Plant-based eating around the world
With the sudden influx of plant-based eating around the globe, it’s easy to believe that ‘Veganism’ is a modern diet… Yet vegan food has been eaten throughout history, all over the world.
‘Veganism’ is a term that was coined in 1944 by a British woodworker and animal rights activist, Donald Watson. He created the term not only to describe and define his diet but to share its values with the world. He became the co-founder of well-known organisation ‘The Vegan Society’ which still influences and supports vegan culture today.
Before Watson’s terminology, plant-based eating could still be found throughout history. Vegan and vegetarian diets have been traced back to ancient communities in Indian and Mediterranean societies.
The earliest date of vegetarianism was in 3300 BCE in Northern and Western India where philosophers and emperors chose to eat diets made up of plants and limited dairy. Pythagoras, a famed Greek philosopher and mathematician promoted eating a ‘benevolent’ diet that could now be considered between vegetarianism and veganism. The Buddha, Siddhārtha Gautama, who lived in ancient India during the 5th century BCE, discouraged followers from eating meat. The belief that humans should avoid harm to one another, as well as animals, can also be found in Hinduism and Jainism throughout time.
Vegetarian diets began building popularity in Western cultures when an English physician, William Lambe, suggested plant-based eating could cure disease and skin concerns. During the same period in the US, the inventor of ‘Graham crackers’, Sylvester Graham, shared a vegetarian diet that gained popularity.
If we want to think about the evolution of humans, plant-based eating has always been pivotal in our growth and development. Often, when we think of ‘cave men’ the image in our mind is of hardy men and women gnawing on animal bones, hunting and killing wildlife to sustain themselves. An article published in ‘New Scientist’ reflects on this “Archaeologists tend to emphasise the role of meat in ancient human diets, largely because the butchered bones of wild animals are so likely to be preserved at dig sites. Edible plants may have been overlooked simply because their remains don’t survive so well.”
By collecting data on plant abundance in unpopulated areas during the stone age and comparing this with populated areas, researchers at Bar-Ilan University, Israel, were able to find evidence of plant consumption. It was found that there were likely 55 different plants that ancient societies in this area harvested. It seems that plants have always been a large source of our diets throughout time.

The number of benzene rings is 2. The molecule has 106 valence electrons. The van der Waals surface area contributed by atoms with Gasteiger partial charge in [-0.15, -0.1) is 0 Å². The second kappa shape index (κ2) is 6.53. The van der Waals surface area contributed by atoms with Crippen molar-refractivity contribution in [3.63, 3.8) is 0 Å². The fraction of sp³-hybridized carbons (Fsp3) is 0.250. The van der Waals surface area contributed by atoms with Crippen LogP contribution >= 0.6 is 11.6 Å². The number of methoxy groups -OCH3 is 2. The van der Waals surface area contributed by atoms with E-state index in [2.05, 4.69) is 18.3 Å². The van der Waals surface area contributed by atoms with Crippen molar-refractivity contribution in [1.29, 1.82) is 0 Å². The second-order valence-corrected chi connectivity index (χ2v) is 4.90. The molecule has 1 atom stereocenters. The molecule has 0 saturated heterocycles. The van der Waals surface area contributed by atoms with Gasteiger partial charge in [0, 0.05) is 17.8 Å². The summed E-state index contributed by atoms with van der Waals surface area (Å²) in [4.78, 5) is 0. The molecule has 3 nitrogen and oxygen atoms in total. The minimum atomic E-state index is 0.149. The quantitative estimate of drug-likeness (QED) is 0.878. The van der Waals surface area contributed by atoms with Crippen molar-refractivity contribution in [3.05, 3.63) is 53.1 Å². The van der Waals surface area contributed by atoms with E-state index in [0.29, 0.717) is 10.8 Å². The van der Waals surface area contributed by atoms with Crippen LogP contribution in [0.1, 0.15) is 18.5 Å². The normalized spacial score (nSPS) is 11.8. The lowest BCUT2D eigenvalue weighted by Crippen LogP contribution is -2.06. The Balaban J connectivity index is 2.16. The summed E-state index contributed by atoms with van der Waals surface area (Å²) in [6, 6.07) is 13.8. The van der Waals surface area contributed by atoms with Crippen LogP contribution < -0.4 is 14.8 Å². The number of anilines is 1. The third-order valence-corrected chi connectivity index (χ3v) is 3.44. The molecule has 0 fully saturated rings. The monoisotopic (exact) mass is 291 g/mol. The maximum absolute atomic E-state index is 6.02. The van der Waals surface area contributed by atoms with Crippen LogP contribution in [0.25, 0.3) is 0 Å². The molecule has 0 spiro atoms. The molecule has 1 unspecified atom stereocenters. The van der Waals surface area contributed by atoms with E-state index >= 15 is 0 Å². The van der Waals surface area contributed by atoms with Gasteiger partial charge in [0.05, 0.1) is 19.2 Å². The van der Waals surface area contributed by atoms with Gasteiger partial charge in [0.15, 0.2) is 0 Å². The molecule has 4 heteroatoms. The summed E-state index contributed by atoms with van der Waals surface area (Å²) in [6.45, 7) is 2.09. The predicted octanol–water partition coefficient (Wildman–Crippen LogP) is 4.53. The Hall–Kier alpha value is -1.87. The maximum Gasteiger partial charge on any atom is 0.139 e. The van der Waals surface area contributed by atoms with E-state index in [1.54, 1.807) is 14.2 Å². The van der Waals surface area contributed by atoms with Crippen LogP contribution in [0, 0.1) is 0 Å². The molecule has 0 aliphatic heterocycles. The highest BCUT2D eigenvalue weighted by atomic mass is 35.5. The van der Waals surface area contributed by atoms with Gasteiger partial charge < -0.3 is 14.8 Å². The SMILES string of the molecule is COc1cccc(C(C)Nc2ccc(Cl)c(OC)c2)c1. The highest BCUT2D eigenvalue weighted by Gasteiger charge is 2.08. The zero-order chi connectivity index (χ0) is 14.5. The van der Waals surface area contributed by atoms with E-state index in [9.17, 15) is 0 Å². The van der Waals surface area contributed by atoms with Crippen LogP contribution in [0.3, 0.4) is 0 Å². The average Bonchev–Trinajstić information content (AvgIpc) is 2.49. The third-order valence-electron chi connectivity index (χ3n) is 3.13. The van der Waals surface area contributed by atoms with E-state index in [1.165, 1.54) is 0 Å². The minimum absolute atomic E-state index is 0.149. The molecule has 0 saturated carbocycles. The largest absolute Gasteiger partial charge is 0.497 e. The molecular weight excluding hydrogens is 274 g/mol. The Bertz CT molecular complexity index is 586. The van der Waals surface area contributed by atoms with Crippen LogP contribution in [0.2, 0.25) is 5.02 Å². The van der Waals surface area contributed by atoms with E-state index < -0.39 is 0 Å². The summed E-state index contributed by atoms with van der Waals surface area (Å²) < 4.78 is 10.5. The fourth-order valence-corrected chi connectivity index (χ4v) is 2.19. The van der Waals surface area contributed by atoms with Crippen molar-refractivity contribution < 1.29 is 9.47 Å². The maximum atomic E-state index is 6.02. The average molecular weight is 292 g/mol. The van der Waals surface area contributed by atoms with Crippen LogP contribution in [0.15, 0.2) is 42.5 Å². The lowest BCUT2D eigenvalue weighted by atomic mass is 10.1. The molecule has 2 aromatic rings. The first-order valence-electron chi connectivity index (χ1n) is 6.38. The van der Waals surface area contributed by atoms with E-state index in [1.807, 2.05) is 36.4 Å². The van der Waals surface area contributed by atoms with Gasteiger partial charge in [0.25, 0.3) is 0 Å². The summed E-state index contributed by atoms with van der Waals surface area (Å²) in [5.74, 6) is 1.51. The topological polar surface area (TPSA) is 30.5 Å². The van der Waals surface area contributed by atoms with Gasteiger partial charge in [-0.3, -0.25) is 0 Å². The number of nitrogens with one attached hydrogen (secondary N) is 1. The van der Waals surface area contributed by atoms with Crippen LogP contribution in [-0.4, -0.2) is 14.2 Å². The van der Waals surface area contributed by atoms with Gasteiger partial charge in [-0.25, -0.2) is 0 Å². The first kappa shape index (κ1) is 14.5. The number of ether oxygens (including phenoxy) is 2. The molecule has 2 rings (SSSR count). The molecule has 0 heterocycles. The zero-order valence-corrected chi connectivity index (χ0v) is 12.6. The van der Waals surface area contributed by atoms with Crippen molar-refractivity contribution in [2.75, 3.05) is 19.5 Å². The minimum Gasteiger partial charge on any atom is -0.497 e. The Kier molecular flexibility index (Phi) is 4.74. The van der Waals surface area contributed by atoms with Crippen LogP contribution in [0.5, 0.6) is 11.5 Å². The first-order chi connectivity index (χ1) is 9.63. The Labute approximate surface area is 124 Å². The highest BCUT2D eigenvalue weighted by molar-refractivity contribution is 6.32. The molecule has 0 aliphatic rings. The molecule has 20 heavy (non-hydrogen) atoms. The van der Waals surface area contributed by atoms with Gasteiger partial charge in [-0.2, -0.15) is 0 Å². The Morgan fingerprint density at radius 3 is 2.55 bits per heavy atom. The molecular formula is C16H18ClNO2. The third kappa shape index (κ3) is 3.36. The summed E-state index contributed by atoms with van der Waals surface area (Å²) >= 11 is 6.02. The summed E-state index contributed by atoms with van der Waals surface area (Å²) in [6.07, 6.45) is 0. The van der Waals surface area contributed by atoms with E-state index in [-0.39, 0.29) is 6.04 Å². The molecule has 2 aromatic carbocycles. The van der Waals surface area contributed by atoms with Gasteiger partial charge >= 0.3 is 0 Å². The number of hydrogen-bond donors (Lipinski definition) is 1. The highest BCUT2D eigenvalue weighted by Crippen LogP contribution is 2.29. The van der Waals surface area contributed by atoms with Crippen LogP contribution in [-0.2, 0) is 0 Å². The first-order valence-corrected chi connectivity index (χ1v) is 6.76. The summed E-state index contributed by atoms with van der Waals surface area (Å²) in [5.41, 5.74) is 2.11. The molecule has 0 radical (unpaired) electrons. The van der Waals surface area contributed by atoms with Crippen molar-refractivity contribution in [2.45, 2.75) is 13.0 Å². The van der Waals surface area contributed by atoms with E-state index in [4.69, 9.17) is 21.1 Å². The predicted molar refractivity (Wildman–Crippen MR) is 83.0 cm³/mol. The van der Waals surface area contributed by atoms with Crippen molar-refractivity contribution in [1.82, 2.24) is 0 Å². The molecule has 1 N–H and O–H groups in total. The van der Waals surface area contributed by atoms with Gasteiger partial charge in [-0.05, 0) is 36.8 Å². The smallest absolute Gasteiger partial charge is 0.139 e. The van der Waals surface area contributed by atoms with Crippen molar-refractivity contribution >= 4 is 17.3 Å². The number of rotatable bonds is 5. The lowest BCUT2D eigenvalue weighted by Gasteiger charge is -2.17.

It’s 2022 and we have never had more people adopting a plant-based diet. The increase is sharp and rapidly rising. As is the ease to eat ‘vegan’ food in our modern world. Currently, vegans make up 1% of the population. However, if the popularity of plant-based eating continues to grow at the current rate - this could increase to 10% by 2032.
India is a country with a long association with plant-based food. The avoidance of meat is rooted in religions such as Hinduism, Jainism and Buddhism as they share the principle of ‘Ahimsa’ which supports non-violence against living things. Present day India, is thought to have the largest percentage of vegetarians globally, at 39% according to ‘Pew Research’. Naturally, Indian cuisine supports vegan and vegetarian options without leaning on ‘vegan alternatives’ as the culture has been associated with meat avoidance for thousands of years.
Worldwide, we see a strong relationship between religion and veganism. In Eritrea and Ethiopia, Orthodox Christians have fasting traditions that include the exclusion of animal products over approximately 200 days of the year. The local cuisine supports this, through plant-based menus during fasting periods.
So while Western cultures are often associated with veganism, plant-based diets have been practised throughout time through their association with religion and cultural practices. It may seem like vegan diets are a new way of exploring healthy eating, plant-based food is still sacred and imperative for religious practices in communities around the world.
- Claire Suddath. A Brief History of Veganism. Time. 2008.
- Anam Alam. The History Of Veganism: Know Your Roots. The Vegan Review. 2020.
- Colin Barras. Ancient leftovers show the real Paleo diet was a veggie feast. New Scientist. 2016.
- Revealing Vegan Statistics: Veganism Is on the Rise in 2022. Pawsome Advice. 2022.
- History. The Vegan Society.
- Lindsey Doucet. A Brief History of Veganism. Earthsave Canada. 2020.
- Olivia Young. Behold: The Best Countries to Visit as a Vegan in 2022. Thrillist. 2022.